The New York State Association of Black, Puerto Rican, Hispanic and Asian Legislators honored the union members of NYSUT, SEIU 1199 and the New York State Nurses Association at the Labor Lunch as part of the caucus’s annual conference Friday.
The statewide unions were recognized “in appreciation of their members’ steadfast services during the COVID pandemic.” And the spirit extended to many other union workers, as well.
Association Chair Latrice Walker, a member of the Assembly from Brooklyn, said, when COVID–19 “shocked our nation to its core,” many workers “didn’t have the opportunity to shelter in place.” A wide range of essential workers “stood on the frontlines and stood in the gap to ensure we could all be in the place we are today.”
Association Chair Latrice Walker, a member of the Assembly from Brooklyn, and Rev. Terrence Melvin, secretary-treasurer of the state AFL-CIO.
In addition to health care professionals and teachers, there are aides and custodians; there are retail workers, transportation workers and sanitation workers, she said. All were honored at the Labor Luncheon.
“We look at this as a labor of love,” said Rev. Terrence Melvin, secretary-treasurer of the state AFL-CIO. “All these individuals who are now looked at as essential workers put their lives on the line.”
This year, the 50th annual legislative conference is different, of course, because it’s all virtual.
In a recorded message, NYSUT President Andy Pallotta told participants that NYSUT members always do important work, in schools and colleges, in hospitals, clinics and home health care, “but it has never been more critical than in the past year. From the first days of this crisis, our members have been on the front lines serving communities across the state, helping contain this deadly virus,” he said.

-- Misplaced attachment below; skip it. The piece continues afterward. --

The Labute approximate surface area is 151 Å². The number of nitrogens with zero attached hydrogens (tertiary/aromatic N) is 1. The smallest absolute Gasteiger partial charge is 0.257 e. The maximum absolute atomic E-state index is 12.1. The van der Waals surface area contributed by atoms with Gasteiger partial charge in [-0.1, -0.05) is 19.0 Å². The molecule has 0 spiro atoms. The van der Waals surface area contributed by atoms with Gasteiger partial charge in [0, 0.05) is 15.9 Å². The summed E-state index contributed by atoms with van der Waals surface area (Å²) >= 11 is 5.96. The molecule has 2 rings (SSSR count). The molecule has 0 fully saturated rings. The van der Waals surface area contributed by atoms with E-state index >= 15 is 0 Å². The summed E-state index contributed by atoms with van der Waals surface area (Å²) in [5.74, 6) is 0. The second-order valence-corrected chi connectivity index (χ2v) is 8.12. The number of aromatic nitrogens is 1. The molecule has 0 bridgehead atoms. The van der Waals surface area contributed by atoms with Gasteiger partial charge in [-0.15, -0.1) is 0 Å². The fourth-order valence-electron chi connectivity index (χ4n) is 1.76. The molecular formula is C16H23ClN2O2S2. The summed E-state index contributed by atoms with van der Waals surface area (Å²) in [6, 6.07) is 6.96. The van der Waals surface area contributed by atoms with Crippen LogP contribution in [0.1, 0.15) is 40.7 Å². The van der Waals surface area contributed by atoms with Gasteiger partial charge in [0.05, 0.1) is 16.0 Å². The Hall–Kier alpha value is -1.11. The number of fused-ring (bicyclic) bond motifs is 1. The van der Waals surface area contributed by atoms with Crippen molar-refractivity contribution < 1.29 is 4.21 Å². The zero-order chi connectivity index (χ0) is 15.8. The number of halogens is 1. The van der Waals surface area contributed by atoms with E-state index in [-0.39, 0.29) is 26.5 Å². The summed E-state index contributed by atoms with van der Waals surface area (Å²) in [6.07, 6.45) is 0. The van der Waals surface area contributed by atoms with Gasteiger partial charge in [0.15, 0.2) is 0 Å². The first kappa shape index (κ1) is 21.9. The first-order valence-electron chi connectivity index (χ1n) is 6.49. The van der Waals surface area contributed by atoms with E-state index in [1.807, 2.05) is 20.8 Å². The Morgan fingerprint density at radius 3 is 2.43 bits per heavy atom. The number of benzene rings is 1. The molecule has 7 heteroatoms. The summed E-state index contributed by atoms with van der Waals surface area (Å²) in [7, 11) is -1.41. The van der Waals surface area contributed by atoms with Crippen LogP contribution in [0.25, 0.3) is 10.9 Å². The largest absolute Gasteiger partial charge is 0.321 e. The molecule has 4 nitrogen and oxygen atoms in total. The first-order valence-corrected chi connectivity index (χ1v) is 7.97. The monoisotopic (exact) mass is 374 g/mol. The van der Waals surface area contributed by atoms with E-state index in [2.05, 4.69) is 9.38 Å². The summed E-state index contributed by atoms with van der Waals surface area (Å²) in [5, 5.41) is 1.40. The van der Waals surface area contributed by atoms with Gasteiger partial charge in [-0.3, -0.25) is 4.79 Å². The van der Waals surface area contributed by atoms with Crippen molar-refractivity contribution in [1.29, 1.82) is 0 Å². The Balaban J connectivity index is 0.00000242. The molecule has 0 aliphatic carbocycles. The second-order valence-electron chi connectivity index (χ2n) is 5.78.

Pallotta also acknowledged “the more than 100 NYSUT members who made the ultimate sacrifice and passed away from COVID-19 last year.”
The Labor Lunch was hosted this year by Assemblywoman Walker, State Sen. Jessica Ramos, D/WF–Queens, Assemblywoman Latoya Joyner, D–Bronx, and Assemblywoman Karines Reyes, D/WF–Bronx. Melvin was the emcee.
The association was organized decades ago to bring elected officials, stakeholders, the business community, and community and faith-based leaders to Albany every year to advocate for inclusion of communities of color in the state budget process.
Pallotta urged the participating lawmakers to remember the sacrifices these union members have made as they seek to finalize the 2021-22 state budget plan, which is due next week.
“Our members have delivered for students across the state,” he said. “And now, it is up to us to make sure this year’s budget delivers for them.“